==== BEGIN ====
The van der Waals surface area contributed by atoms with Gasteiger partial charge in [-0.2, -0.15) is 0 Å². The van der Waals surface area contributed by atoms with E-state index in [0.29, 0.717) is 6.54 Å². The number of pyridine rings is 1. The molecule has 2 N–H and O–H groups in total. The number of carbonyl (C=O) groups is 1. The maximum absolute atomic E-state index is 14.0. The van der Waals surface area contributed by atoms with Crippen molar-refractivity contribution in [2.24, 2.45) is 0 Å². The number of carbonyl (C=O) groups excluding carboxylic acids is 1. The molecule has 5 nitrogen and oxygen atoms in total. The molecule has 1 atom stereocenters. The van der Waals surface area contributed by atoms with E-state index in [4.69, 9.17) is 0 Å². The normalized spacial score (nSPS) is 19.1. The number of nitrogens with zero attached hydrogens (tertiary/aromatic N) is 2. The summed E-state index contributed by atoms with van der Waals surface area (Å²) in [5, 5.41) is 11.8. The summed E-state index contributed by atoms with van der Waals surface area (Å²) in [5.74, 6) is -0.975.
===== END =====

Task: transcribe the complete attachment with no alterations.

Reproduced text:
The van der Waals surface area contributed by atoms with Gasteiger partial charge in [-0.2, -0.15) is 0 Å². The van der Waals surface area contributed by atoms with E-state index in [0.29, 0.717) is 6.54 Å². The number of pyridine rings is 1. The molecule has 2 N–H and O–H groups in total. The number of carbonyl (C=O) groups is 1. The maximum absolute atomic E-state index is 14.0. The van der Waals surface area contributed by atoms with Crippen molar-refractivity contribution in [2.24, 2.45) is 0 Å². The number of carbonyl (C=O) groups excluding carboxylic acids is 1. The molecule has 5 nitrogen and oxygen atoms in total. The molecule has 1 atom stereocenters. The van der Waals surface area contributed by atoms with E-state index in [4.69, 9.17) is 0 Å². The normalized spacial score (nSPS) is 19.1. The number of nitrogens with zero attached hydrogens (tertiary/aromatic N) is 2. The summed E-state index contributed by atoms with van der Waals surface area (Å²) in [5, 5.41) is 11.8. The summed E-state index contributed by atoms with van der Waals surface area (Å²) in [5.74, 6) is -0.975.